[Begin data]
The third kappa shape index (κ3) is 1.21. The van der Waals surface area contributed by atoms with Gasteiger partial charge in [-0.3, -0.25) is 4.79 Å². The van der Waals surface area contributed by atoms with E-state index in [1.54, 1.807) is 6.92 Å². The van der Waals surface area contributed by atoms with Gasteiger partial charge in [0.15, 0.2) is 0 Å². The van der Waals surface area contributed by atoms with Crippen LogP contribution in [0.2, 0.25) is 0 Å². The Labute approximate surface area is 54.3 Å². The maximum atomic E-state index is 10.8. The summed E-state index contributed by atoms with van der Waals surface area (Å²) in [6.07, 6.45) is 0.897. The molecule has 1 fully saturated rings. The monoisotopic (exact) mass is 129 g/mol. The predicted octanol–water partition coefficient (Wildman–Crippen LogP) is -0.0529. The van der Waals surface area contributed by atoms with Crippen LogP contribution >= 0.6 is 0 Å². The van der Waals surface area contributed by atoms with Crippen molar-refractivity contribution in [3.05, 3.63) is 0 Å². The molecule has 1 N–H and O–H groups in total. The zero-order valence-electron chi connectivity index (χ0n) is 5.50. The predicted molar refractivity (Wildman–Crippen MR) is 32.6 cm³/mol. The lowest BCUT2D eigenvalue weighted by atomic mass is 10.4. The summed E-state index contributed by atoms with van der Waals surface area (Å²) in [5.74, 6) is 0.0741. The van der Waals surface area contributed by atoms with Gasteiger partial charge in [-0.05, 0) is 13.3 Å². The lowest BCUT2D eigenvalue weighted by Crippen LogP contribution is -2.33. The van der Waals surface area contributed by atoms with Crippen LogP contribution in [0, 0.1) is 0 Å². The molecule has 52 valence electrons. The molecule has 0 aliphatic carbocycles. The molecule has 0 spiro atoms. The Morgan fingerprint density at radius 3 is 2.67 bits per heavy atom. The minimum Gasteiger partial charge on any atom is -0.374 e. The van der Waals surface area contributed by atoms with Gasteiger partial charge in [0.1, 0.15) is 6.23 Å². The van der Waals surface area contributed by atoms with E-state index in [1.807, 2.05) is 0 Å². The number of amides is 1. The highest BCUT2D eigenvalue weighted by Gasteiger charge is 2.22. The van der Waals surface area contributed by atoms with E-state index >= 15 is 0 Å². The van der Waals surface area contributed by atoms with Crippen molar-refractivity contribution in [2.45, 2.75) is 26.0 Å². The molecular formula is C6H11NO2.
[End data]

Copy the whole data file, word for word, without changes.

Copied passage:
The third kappa shape index (κ3) is 1.21. The van der Waals surface area contributed by atoms with Gasteiger partial charge in [-0.3, -0.25) is 4.79 Å². The van der Waals surface area contributed by atoms with E-state index in [1.54, 1.807) is 6.92 Å². The van der Waals surface area contributed by atoms with Gasteiger partial charge in [0.15, 0.2) is 0 Å². The van der Waals surface area contributed by atoms with Crippen LogP contribution in [0.2, 0.25) is 0 Å². The Labute approximate surface area is 54.3 Å². The maximum atomic E-state index is 10.8. The summed E-state index contributed by atoms with van der Waals surface area (Å²) in [6.07, 6.45) is 0.897. The molecule has 1 fully saturated rings. The monoisotopic (exact) mass is 129 g/mol. The predicted octanol–water partition coefficient (Wildman–Crippen LogP) is -0.0529. The van der Waals surface area contributed by atoms with Crippen LogP contribution >= 0.6 is 0 Å². The van der Waals surface area contributed by atoms with Crippen molar-refractivity contribution in [3.05, 3.63) is 0 Å². The molecule has 1 N–H and O–H groups in total. The zero-order valence-electron chi connectivity index (χ0n) is 5.50. The predicted molar refractivity (Wildman–Crippen MR) is 32.6 cm³/mol. The lowest BCUT2D eigenvalue weighted by atomic mass is 10.4. The summed E-state index contributed by atoms with van der Waals surface area (Å²) in [5.74, 6) is 0.0741. The van der Waals surface area contributed by atoms with Gasteiger partial charge in [-0.05, 0) is 13.3 Å². The lowest BCUT2D eigenvalue weighted by Crippen LogP contribution is -2.33. The van der Waals surface area contributed by atoms with Crippen LogP contribution in [0, 0.1) is 0 Å². The molecule has 52 valence electrons. The molecule has 0 aliphatic carbocycles. The molecule has 0 spiro atoms. The Morgan fingerprint density at radius 3 is 2.67 bits per heavy atom. The minimum Gasteiger partial charge on any atom is -0.374 e. The van der Waals surface area contributed by atoms with Gasteiger partial charge in [0.1, 0.15) is 6.23 Å². The van der Waals surface area contributed by atoms with E-state index in [1.807, 2.05) is 0 Å². The number of amides is 1. The highest BCUT2D eigenvalue weighted by Gasteiger charge is 2.22. The van der Waals surface area contributed by atoms with E-state index >= 15 is 0 Å². The van der Waals surface area contributed by atoms with Crippen molar-refractivity contribution in [2.45, 2.75) is 26.0 Å². The molecular formula is C6H11NO2.